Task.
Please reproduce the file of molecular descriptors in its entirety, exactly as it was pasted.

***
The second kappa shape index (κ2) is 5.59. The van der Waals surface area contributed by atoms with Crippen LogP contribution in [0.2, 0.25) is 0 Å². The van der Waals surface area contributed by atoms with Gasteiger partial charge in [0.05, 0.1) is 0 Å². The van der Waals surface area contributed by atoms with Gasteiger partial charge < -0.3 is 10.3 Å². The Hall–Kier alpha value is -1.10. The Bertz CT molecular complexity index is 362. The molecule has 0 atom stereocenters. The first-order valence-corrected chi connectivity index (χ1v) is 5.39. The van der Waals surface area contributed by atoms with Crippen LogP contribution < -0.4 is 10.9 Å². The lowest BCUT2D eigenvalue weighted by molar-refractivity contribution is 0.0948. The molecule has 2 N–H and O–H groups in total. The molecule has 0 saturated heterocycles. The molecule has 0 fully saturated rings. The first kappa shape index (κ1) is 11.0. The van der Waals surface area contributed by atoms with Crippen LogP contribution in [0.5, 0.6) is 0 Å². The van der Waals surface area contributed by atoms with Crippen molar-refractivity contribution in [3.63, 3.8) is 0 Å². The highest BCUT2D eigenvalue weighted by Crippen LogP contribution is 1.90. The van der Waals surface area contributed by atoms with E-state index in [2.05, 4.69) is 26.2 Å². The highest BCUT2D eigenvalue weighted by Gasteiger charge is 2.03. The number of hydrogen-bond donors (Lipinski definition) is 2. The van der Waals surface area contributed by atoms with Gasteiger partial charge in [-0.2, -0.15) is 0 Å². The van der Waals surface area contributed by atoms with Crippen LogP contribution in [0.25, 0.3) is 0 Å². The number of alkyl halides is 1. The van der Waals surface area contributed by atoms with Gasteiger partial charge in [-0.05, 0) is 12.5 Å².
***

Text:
The second kappa shape index (κ2) is 5.59. The van der Waals surface area contributed by atoms with Crippen LogP contribution in [0.2, 0.25) is 0 Å². The van der Waals surface area contributed by atoms with Gasteiger partial charge in [0.05, 0.1) is 0 Å². The van der Waals surface area contributed by atoms with Gasteiger partial charge < -0.3 is 10.3 Å². The Hall–Kier alpha value is -1.10. The Bertz CT molecular complexity index is 362. The molecule has 0 atom stereocenters. The first-order valence-corrected chi connectivity index (χ1v) is 5.39. The van der Waals surface area contributed by atoms with Crippen LogP contribution < -0.4 is 10.9 Å². The lowest BCUT2D eigenvalue weighted by molar-refractivity contribution is 0.0948. The molecule has 2 N–H and O–H groups in total. The molecule has 0 saturated heterocycles. The molecule has 0 fully saturated rings. The first kappa shape index (κ1) is 11.0. The van der Waals surface area contributed by atoms with Crippen LogP contribution in [0.5, 0.6) is 0 Å². The van der Waals surface area contributed by atoms with Crippen molar-refractivity contribution in [3.63, 3.8) is 0 Å². The highest BCUT2D eigenvalue weighted by Crippen LogP contribution is 1.90. The van der Waals surface area contributed by atoms with E-state index in [2.05, 4.69) is 26.2 Å². The highest BCUT2D eigenvalue weighted by Gasteiger charge is 2.03. The number of hydrogen-bond donors (Lipinski definition) is 2. The van der Waals surface area contributed by atoms with Gasteiger partial charge in [-0.2, -0.15) is 0 Å². The van der Waals surface area contributed by atoms with Crippen LogP contribution in [0.25, 0.3) is 0 Å². The number of alkyl halides is 1. The van der Waals surface area contributed by atoms with Gasteiger partial charge in [-0.05, 0) is 12.5 Å².